My friend Emma is wonderfully patient with me - asking people questions for me - even when she isn't sure WHY I want to know something. Like with FISHING.
Fishing does not seem to happen in boats - though there were lots of boats ferrying people to all the sights.
On East Lake in Wuhan, (4 times bigger than West Lake in Hangzhou) we observed many people fishing with seriously long poles. The poles are attached to pulley systems that raise and lower the pole or swing it around to the fisherman.
I insisted we ask one man WHY he used this kind of pole. He explained it best to be farther away from the fish, and the 40 ft pole was worth the extra effort.
This is the same rationale for fly fishing, except you have a very long line that you cast far away from you instead of a long pole. The man also said he fished for relaxation - and began his hobby as a 13 year old, to relax after school work. He told us that catching fish was not his priority, just to be on the lake with peace and quiet.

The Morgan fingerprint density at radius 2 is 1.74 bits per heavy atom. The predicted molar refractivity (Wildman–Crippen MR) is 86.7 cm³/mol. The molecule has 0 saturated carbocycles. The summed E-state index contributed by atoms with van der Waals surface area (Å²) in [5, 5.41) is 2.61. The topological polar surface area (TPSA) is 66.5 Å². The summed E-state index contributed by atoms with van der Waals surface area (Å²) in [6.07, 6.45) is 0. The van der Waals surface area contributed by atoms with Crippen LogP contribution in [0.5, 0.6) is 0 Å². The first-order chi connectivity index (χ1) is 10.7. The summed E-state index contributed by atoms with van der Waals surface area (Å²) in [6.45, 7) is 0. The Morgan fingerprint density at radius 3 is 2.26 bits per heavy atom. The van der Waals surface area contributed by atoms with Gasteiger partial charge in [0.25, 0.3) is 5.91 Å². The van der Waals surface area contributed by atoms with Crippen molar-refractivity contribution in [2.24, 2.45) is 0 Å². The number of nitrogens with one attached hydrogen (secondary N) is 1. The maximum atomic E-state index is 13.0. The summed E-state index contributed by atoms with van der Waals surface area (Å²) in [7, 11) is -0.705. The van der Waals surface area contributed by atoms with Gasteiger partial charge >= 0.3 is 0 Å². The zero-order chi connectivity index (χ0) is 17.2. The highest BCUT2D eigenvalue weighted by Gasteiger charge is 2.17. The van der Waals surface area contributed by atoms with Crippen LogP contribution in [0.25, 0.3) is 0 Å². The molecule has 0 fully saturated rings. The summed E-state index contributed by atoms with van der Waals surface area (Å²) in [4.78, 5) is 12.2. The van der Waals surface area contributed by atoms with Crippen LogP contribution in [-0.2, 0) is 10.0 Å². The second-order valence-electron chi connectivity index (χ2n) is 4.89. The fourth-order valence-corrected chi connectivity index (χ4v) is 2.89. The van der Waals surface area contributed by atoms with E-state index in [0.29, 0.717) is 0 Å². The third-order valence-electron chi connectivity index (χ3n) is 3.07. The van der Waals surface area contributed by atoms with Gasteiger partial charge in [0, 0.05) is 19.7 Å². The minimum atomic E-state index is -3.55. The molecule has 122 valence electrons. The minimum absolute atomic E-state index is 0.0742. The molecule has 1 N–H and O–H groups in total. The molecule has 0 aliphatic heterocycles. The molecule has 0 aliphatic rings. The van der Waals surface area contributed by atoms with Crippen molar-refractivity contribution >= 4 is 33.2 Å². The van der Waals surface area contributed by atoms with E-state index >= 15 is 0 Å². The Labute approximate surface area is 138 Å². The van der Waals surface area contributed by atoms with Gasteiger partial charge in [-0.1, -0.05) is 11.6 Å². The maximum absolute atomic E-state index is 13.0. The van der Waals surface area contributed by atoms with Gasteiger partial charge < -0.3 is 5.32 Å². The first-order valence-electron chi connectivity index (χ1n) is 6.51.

The lake is a peaceful place. Wuhan citizens are very proud of their park, pointing out its beauty and the special 'Wuhan blue' tiles on the roofs of buildings and pagodas.
And the little blue birds and animals on top of the roofs.
People told us in the fall West Lake is spectacular with the fall foliage - but very very crowded. I liked this early spring time because it was not crowded and there were no mosquitos!
This lady sat playing her 二胡 erhu (ancient instrument) quietly while people wandered around photographing the plum trees in bloom or having picnics. I think part of enjoyment in Chinese parks is acting like you are the only one there - people seem to respect each others solitude - especially if they are making music.
We also met this man and his granddaughter. He explained he brought her to the park EVERY DAY! How wonderful!
I want to be that kind of a grandparent - maybe I will be!
I did my best not to scare the child and hurried off before she started to cry!
Birds are also present at East Lake. They seem to take to me better than little children. After three tries I got this shot of the Azure winged Magpie (Cyanopica cyana) - found the name on line - hoping my birder brother could help me out with the ID! Dave - this one's for YOU!
Sometimes I feel really good about a photo - this is one of those times!